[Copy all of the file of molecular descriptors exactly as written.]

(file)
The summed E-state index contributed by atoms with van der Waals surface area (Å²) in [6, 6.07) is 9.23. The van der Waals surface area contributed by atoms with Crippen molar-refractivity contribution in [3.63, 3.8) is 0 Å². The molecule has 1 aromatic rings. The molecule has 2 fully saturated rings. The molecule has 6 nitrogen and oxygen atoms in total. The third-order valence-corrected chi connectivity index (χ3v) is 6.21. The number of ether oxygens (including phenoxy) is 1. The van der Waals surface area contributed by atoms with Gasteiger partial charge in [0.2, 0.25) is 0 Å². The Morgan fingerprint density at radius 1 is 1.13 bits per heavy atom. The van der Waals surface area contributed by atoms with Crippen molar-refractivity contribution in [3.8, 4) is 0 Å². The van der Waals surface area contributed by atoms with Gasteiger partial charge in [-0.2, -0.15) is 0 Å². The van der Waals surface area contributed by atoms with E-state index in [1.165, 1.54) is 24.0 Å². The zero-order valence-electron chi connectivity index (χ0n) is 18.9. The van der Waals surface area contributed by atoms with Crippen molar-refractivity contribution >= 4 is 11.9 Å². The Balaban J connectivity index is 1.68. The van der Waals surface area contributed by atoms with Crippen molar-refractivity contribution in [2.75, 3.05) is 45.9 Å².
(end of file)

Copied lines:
The summed E-state index contributed by atoms with van der Waals surface area (Å²) in [6, 6.07) is 9.23. The van der Waals surface area contributed by atoms with Crippen molar-refractivity contribution in [3.63, 3.8) is 0 Å². The molecule has 1 aromatic rings. The molecule has 2 fully saturated rings. The molecule has 6 nitrogen and oxygen atoms in total. The third-order valence-corrected chi connectivity index (χ3v) is 6.21. The number of ether oxygens (including phenoxy) is 1. The van der Waals surface area contributed by atoms with Gasteiger partial charge in [0.2, 0.25) is 0 Å². The Morgan fingerprint density at radius 1 is 1.13 bits per heavy atom. The van der Waals surface area contributed by atoms with Crippen molar-refractivity contribution in [3.8, 4) is 0 Å². The van der Waals surface area contributed by atoms with Gasteiger partial charge in [-0.2, -0.15) is 0 Å². The van der Waals surface area contributed by atoms with E-state index in [1.165, 1.54) is 24.0 Å². The zero-order valence-electron chi connectivity index (χ0n) is 18.9. The van der Waals surface area contributed by atoms with Crippen molar-refractivity contribution >= 4 is 11.9 Å². The Balaban J connectivity index is 1.68. The van der Waals surface area contributed by atoms with Crippen molar-refractivity contribution in [2.75, 3.05) is 45.9 Å².